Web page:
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self poweder coat


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Ive done it a bunch of times, but not within the past 3-4 yrs. I kept our old stove when we got a new one, and just put the old one in the garage. It's since died, and been hauled off, not yet replaced.Wife would have my nutsack if I was to try it in the 'new' one..

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I've seen people use them at home and it takes a bit to learn, (not long), but the products came out nice. One kid was making money doing it at home to pay his education. He sub-contracted out to local body shops and parts store near his home.

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Ive done it a bunch of times, but not within the past 3-4 yrs. I kept our old stove when we got a new one, and just put the old one in the garage. It's since died, and been hauled off, not yet replaced. Wife would have my nutsack if I was to try it in the 'new' one..

Did it last ? I dont really have access to a oven (RV) ...... but maybe when I get back into a house some stuff might get a refresh !! just curious
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yeah it lasts. key is preparation, and that's time consuming and tedious, but the results are worth the effort. the downside to using a standard oven is size-limitations.. bigger pieces may not fit, if your oven is smaller.

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yeah it lasts. key is preparation, and that's time consuming and tedious, but the results are worth the effort. the downside to using a standard oven is size-limitations.. bigger pieces may not fit, if your oven is smaller.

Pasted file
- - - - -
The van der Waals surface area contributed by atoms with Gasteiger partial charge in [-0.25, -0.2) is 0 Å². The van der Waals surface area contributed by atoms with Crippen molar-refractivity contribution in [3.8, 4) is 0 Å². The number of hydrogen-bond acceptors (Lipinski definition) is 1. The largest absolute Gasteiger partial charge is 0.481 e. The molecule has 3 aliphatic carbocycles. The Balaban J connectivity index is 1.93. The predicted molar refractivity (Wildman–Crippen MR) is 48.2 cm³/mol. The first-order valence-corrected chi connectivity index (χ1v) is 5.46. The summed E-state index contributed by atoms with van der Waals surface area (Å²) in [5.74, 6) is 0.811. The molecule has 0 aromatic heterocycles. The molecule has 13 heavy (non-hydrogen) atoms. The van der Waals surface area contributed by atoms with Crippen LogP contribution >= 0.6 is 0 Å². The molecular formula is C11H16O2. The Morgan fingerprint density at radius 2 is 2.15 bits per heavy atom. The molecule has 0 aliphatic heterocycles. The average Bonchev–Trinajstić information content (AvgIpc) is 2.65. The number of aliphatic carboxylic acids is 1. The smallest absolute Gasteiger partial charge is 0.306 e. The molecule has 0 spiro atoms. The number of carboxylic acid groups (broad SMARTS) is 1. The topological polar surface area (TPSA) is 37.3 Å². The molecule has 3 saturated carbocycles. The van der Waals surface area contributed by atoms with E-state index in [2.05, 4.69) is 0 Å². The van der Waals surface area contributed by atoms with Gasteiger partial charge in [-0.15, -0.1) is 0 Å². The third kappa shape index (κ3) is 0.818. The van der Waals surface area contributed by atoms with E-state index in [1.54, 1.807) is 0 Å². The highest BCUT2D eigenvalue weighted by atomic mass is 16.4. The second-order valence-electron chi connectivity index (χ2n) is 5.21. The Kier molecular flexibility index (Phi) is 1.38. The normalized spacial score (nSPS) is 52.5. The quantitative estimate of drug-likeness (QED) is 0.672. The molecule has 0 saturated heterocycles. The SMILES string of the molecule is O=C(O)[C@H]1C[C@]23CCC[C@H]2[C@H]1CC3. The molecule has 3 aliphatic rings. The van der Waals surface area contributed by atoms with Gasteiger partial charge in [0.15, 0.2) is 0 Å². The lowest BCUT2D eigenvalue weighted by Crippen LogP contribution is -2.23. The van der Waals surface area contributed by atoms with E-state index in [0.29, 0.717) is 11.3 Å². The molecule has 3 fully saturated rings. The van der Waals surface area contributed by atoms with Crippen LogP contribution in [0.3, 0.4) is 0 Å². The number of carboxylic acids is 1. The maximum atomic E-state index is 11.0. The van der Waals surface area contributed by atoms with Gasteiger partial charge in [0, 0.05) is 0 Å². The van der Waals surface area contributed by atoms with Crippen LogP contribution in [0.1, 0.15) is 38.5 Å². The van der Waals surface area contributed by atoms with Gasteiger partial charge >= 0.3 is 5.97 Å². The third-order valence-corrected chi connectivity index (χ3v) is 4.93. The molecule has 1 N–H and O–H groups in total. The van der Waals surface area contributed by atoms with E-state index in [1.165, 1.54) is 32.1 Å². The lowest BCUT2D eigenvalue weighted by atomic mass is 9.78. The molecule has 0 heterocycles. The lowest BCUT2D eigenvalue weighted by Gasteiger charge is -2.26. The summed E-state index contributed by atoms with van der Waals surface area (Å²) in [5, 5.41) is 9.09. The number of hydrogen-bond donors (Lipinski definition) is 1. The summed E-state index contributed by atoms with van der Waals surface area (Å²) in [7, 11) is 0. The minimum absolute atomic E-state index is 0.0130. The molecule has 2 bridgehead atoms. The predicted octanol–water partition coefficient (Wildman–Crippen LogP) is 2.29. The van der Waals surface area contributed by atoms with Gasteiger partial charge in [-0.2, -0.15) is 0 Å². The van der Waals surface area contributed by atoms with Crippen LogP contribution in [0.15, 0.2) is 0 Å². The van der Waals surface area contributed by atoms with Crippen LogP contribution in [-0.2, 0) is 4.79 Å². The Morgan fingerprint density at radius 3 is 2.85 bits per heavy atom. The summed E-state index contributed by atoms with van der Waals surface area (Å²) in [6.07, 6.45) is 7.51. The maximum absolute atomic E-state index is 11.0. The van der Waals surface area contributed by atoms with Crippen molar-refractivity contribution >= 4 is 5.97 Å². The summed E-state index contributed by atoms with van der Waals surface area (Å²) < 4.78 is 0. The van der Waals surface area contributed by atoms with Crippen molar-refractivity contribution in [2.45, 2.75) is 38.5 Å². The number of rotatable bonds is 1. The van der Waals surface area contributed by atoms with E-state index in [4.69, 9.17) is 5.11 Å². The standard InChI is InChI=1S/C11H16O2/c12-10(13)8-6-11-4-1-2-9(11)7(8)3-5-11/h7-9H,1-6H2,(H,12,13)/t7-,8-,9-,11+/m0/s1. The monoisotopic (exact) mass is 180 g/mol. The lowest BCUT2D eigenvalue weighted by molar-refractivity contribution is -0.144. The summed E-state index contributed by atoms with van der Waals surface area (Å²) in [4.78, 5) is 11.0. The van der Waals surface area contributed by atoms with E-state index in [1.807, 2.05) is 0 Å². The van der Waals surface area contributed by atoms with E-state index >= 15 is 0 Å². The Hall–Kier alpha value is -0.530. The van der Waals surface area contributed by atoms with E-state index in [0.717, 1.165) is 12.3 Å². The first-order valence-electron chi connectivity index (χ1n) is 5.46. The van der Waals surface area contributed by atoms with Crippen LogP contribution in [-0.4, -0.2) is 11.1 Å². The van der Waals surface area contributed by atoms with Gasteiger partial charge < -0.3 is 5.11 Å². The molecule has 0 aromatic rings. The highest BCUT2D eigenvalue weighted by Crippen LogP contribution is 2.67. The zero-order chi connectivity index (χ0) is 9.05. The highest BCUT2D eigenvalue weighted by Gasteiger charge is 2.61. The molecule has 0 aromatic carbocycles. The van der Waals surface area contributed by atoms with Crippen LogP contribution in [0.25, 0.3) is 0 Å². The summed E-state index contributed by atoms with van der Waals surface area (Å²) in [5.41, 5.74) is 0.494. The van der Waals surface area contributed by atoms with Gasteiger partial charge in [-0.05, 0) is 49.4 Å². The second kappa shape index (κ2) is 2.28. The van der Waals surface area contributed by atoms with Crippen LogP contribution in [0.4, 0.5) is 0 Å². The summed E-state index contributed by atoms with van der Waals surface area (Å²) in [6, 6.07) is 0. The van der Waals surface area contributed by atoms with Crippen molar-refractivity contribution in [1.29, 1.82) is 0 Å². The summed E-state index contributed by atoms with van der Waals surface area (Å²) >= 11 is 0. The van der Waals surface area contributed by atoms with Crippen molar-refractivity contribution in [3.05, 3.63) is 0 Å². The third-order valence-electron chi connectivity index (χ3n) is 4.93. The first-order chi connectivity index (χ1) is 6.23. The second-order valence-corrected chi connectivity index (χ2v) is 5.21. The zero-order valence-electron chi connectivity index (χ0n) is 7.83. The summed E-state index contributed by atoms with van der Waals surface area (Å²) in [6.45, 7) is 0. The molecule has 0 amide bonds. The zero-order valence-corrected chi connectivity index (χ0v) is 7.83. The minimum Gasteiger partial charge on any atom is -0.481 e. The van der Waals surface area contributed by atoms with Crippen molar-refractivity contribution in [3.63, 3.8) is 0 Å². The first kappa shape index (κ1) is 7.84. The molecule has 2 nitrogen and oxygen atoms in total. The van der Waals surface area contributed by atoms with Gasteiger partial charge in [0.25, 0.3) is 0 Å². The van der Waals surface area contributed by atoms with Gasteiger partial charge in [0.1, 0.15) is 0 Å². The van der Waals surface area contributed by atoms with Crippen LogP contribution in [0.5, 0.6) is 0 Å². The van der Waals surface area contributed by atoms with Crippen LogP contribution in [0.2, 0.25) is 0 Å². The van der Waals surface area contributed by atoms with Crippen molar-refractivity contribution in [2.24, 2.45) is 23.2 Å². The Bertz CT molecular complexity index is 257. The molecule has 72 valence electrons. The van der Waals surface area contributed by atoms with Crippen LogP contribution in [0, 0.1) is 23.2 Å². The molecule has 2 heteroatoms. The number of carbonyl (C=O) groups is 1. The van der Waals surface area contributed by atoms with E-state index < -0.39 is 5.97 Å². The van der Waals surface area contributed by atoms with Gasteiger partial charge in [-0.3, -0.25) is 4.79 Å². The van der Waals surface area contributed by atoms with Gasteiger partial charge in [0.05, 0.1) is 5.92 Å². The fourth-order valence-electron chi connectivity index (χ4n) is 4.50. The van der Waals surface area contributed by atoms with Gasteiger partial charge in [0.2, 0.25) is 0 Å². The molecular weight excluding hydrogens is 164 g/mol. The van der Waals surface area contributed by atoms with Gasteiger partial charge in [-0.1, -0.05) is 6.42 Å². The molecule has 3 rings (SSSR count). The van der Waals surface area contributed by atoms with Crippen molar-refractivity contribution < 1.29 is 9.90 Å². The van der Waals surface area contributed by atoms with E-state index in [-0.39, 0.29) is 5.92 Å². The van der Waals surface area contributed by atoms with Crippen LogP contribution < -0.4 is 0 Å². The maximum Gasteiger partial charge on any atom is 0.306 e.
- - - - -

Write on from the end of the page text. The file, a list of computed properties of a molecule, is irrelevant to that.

Pretty cool :thumb1: Worth to note for future ....... not hard to get a big oven and start powdercoating a bunch of stuff Yeah size will be limit ......... hmmm ..........
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I have that gun. Buy it directly from Eastwood and save a couple of bucks. The dual voltage gun works better than the single, especially if you are doing two coats of powder like one of their anodized coatings over silver or chrome powder. Most of their powders flow out at 450 and cure at 400 degrees.

As stated before, make sure the parts are to bare metal and cleaned with acetone to remove all the grease and oil from them, including the oil from your fingers. I have a Craftsman portable sandblaster that works pretty good and cost me around 100 dollars. You are limited in the size of what you can coat by the size of the oven. There are some people who have built larger ovens using the guts of an old one. You can get a used oven free if you look around. Another option is an IR lamp for big parts. I haven't tried this but a buddy of mine got one from Harbor Freight and used it coat a boat trailer.

The only thing I disagree with is it will apply over chrome, just make sure it's in good shape. Any defect in the chrome will show and cause the coating to break down.

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The chrome isn't affected by the heat of the cure as long as it’s in good shape the powder will adhear. I have done it a few times with faucet parts and crap around the house as well as friends wheels a while back. Still wearing well.
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